Six years ago, when Entertainment Weekly first celebrated Take Our Daughters to Work Day, magazine journalism was a new concept to the gaggle of 9- to 15-year-old attendees. This year, the 37 girls (nearly half of them EW D-Day veterans) took to the day’s activities — creating a mini-magazine — like seasoned professionals. Less than halfway through MTV VJ Ananda Lewis’ tutorial on interviewing techniques, our pint-size guest reporters turned the tables and started peppering Lewis with questions. ”How long did it take you to get on MTV?” asked Emily Morris, 9. ”What do you think of the new VJ [Thalia DaCosta]?” wondered Jennifer Nunziata, 12. After the grilling, Lewis, who studied to be a teacher before launching her journalism career, couldn’t help but observe, ”These girls were well prepared.”
But the girls were really just warming up. Their press conference with outrageously creative fashion designer Betsey Johnson, who was the cover subject of the mini-magazine they were producing, lasted nearly an hour. Our tenacious junior scribes got Johnson to divulge her favorite color (pink) and the fact that she’s had ”three husbands and three divorces” — and is in the market for a good-looking older man. The designer had so much fun during her interview she asked to extend it. ”If all my interviews could only be this sweet,” she said later.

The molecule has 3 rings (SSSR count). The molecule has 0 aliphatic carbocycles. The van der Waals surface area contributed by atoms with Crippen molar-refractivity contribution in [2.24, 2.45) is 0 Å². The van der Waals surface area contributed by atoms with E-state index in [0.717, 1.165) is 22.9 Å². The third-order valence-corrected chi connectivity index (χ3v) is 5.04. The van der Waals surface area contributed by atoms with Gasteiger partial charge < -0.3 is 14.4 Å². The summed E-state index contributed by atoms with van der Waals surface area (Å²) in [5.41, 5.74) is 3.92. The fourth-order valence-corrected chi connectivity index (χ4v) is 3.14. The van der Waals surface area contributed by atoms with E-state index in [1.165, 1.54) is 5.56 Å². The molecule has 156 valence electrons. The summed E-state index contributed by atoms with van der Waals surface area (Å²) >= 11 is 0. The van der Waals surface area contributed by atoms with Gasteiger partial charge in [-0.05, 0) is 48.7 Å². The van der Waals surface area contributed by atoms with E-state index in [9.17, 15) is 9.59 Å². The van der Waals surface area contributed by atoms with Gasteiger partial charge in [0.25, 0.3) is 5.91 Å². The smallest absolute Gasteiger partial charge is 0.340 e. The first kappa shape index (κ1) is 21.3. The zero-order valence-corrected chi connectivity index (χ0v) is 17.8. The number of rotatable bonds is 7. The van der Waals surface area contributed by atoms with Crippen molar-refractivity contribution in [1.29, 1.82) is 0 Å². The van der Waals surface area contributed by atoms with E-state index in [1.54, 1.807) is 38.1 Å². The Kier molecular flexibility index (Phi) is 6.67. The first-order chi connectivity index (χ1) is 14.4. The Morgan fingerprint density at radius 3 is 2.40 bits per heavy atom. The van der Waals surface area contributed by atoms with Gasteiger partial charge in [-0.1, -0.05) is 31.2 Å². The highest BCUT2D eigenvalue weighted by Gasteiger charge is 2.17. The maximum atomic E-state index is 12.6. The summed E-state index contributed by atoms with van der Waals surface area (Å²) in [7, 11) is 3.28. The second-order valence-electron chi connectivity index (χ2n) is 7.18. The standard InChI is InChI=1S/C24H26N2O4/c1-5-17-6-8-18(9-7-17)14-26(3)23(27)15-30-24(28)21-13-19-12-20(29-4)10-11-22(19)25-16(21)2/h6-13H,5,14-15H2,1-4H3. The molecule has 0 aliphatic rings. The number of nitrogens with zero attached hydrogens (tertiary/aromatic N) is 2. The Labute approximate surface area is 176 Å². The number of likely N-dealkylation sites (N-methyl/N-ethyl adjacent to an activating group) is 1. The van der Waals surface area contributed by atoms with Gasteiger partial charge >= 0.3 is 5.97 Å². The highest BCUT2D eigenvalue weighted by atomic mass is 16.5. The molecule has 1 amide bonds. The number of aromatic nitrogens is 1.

Once a photo shoot with Johnson was completed, EW staffers guided the girls through the production process — which started with writing the cover story. ”The pressure is on when they’ve been here more than once,” says associate editor Eileen Clarke, who oversaw a group of fourth graders. ”The older girls don’t like to write a Q&A because they think that’s too babyish. They want to write a full story.” With the deadline looming, the girls still had to select their favorite pictures of Johnson, design a cover, and learn how to market their four-page glossy.
By day’s end their magazines were successfully put to bed, the EW staff was exhausted, and many of the girls had clarified their career goals. Kate Radlauer, 11, now thinks she wants to be a fashion designer. Shena W. Hoffman, 10, hopes to be a teacher — or else a queen. And after a day of working at her aunt Rachel’s office, Sara Sapienza, 11, has set her sights on journalism because, she says, ”I want to meet stars really badly.” See ya in 10 years, Sara.